Oops! You don't have Javascript enabled. Some features on this site might not work correctly.

Anxiety: The Game

Kennesaw State students develop game to convey effects of anxiety

MARIETTA, Ga. (Feb 14, 2018) — Growing up with anxiety, Kennesaw State junior Melissa Gilmer found it difficult to articulate what it felt like to be gripped by immense fear and stress.

Speaking to others about having anxiety didn’t adequately convey her daily struggle, nor did writing her experiences on paper. It wasn’t until she took a course in digital media and interaction that she found a platform well suited to tell her story: a game.

This past fall, she and classmate Dustin Colvin, both studying computer game design and development, used her experiences and the technical skills they acquired through the University’s Department of Software Engineering and Game Development to create “Anxiety,” a choose-your-own-adventure computer game designed to put players in situations that may induce anxiety for their on-screen character.

Anxiety Game

The situations in the game are based on those that have caused Gilmer to experience anxiety in real life. For her, stressors like school projects and experiencing new places affected her to the point that she would lock herself in a bedroom or seek out family members to cope. Often stressors were as simple as hearing a loud, unexpected noise. She recalls a time in which she heard a loud “pop” during one of her classes, causing her to lose concentration and start to worry.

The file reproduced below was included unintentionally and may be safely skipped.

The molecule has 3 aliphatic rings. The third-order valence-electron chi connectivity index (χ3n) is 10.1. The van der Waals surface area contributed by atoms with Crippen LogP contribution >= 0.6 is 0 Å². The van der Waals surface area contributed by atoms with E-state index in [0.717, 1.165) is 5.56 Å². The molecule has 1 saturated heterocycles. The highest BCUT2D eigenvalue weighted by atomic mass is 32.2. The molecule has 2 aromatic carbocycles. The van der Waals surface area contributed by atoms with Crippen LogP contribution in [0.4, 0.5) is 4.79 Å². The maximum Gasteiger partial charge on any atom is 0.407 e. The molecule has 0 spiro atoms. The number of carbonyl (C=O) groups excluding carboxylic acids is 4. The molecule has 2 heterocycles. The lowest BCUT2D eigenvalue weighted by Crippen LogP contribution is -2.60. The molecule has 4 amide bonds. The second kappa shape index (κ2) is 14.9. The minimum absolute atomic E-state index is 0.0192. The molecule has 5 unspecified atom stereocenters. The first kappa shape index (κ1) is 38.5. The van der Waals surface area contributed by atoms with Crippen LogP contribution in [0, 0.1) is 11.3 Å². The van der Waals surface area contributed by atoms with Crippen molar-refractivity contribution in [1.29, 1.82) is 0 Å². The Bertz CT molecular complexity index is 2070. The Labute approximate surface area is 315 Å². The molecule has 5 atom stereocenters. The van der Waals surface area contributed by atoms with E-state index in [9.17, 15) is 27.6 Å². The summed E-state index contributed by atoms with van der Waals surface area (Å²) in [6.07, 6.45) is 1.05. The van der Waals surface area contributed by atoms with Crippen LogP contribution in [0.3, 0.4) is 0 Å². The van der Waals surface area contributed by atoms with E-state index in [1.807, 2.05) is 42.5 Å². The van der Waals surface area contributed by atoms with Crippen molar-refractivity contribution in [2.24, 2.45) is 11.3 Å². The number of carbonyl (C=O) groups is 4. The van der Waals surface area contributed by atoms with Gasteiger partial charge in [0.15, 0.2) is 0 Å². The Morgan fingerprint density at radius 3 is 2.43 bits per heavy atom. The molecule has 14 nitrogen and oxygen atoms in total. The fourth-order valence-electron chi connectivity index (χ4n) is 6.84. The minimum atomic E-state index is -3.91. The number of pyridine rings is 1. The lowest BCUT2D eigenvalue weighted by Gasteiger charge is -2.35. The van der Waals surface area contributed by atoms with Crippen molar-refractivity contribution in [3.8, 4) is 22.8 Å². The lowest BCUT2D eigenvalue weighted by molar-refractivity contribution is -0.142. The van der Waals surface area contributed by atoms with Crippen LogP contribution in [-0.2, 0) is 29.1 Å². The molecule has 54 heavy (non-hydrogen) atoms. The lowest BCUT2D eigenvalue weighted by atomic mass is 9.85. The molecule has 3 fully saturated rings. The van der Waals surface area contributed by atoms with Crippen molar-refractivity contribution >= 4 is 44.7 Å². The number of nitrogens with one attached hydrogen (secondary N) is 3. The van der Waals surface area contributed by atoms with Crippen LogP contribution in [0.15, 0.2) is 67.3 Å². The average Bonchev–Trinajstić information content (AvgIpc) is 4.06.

Drawing from her experiences, Gilmer said she and Colvin sought creative ways to simulate what anxiety feels like using a virtual environment. For example, the game starts off in black and white, but color returns to the scenery if the player makes choices that keep the character’s anxiety levels low. Similarly, the background music goes up an octave as players encounter stressful situations.

“If you experience a lot of stress over a short period of time, the scenery begins to distort and wobble,” Gilmer said. “You know how the world looks, but when you’re stressed, the world does not look the same to you anymore. Everything looks worse. The thing about anxiety is, normal things can turn on their heads at a moment’s notice.”

“Anxiety” was purposely built to be simple, the designers say. It uses just one character – a nameless woman – moving through three levels. The first level is set in the fictional town of Haven. Other levels include a forest and a plains area, where the character’s home can be found. Players navigate the character past alleyways, abandoned cars and storefronts using their keyboards, and certain locations in each level will trigger dialogue boxes that are classified as either an “event” or “memory.”

Events are revealed in a series of text prompts describing a situation, which calls for a response from the player. One event, for example, involves hearing a noise coming from the end of an alleyway, forcing the player to decide whether to investigate or ignore the sound. Memories also appear in a dialogue box, but they are more positive encounters, which remind players that, despite their fears or anxiety, they should seek out the people and places that help them cope. Depending on how each situation is handled, the character’s stress level will rise or fall. Too much stress will abruptly end the game.

Anxiety Game